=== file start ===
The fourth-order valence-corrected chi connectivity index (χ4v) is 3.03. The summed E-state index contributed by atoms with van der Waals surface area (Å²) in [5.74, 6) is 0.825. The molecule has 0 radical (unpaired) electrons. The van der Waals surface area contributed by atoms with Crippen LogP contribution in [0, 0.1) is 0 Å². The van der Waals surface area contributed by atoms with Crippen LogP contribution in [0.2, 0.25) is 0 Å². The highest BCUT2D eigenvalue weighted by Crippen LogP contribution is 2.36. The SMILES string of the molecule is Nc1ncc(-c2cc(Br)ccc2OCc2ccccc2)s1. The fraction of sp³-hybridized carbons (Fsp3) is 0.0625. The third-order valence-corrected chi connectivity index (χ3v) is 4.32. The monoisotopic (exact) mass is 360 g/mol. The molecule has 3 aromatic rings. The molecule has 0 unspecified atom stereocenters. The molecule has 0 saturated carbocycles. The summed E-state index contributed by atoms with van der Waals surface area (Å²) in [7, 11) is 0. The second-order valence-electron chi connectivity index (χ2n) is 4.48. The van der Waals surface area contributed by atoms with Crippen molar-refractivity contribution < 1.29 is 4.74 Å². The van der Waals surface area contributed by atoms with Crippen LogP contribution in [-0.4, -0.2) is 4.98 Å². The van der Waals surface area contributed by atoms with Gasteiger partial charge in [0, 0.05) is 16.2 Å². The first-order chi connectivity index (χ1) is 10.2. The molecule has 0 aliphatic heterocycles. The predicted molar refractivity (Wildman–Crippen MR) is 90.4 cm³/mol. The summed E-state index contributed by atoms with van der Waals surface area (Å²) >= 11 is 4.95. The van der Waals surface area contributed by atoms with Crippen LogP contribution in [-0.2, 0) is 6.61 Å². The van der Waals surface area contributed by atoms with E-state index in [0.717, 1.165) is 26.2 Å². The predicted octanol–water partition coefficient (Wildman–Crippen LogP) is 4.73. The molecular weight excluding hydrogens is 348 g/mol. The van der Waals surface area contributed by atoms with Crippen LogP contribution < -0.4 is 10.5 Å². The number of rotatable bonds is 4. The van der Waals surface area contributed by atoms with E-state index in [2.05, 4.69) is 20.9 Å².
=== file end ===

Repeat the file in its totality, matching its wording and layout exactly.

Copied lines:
The fourth-order valence-corrected chi connectivity index (χ4v) is 3.03. The summed E-state index contributed by atoms with van der Waals surface area (Å²) in [5.74, 6) is 0.825. The molecule has 0 radical (unpaired) electrons. The van der Waals surface area contributed by atoms with Crippen LogP contribution in [0, 0.1) is 0 Å². The van der Waals surface area contributed by atoms with Crippen LogP contribution in [0.2, 0.25) is 0 Å². The highest BCUT2D eigenvalue weighted by Crippen LogP contribution is 2.36. The SMILES string of the molecule is Nc1ncc(-c2cc(Br)ccc2OCc2ccccc2)s1. The fraction of sp³-hybridized carbons (Fsp3) is 0.0625. The third-order valence-corrected chi connectivity index (χ3v) is 4.32. The monoisotopic (exact) mass is 360 g/mol. The molecule has 3 aromatic rings. The molecule has 0 unspecified atom stereocenters. The molecule has 0 saturated carbocycles. The summed E-state index contributed by atoms with van der Waals surface area (Å²) in [7, 11) is 0. The second-order valence-electron chi connectivity index (χ2n) is 4.48. The van der Waals surface area contributed by atoms with Crippen molar-refractivity contribution < 1.29 is 4.74 Å². The van der Waals surface area contributed by atoms with Crippen LogP contribution in [-0.4, -0.2) is 4.98 Å². The van der Waals surface area contributed by atoms with Gasteiger partial charge in [0, 0.05) is 16.2 Å². The first-order chi connectivity index (χ1) is 10.2. The molecule has 0 aliphatic heterocycles. The predicted molar refractivity (Wildman–Crippen MR) is 90.4 cm³/mol. The summed E-state index contributed by atoms with van der Waals surface area (Å²) >= 11 is 4.95. The van der Waals surface area contributed by atoms with Crippen LogP contribution in [-0.2, 0) is 6.61 Å². The van der Waals surface area contributed by atoms with E-state index in [0.717, 1.165) is 26.2 Å². The predicted octanol–water partition coefficient (Wildman–Crippen LogP) is 4.73. The molecular weight excluding hydrogens is 348 g/mol. The van der Waals surface area contributed by atoms with Crippen LogP contribution < -0.4 is 10.5 Å². The number of rotatable bonds is 4. The van der Waals surface area contributed by atoms with E-state index in [2.05, 4.69) is 20.9 Å².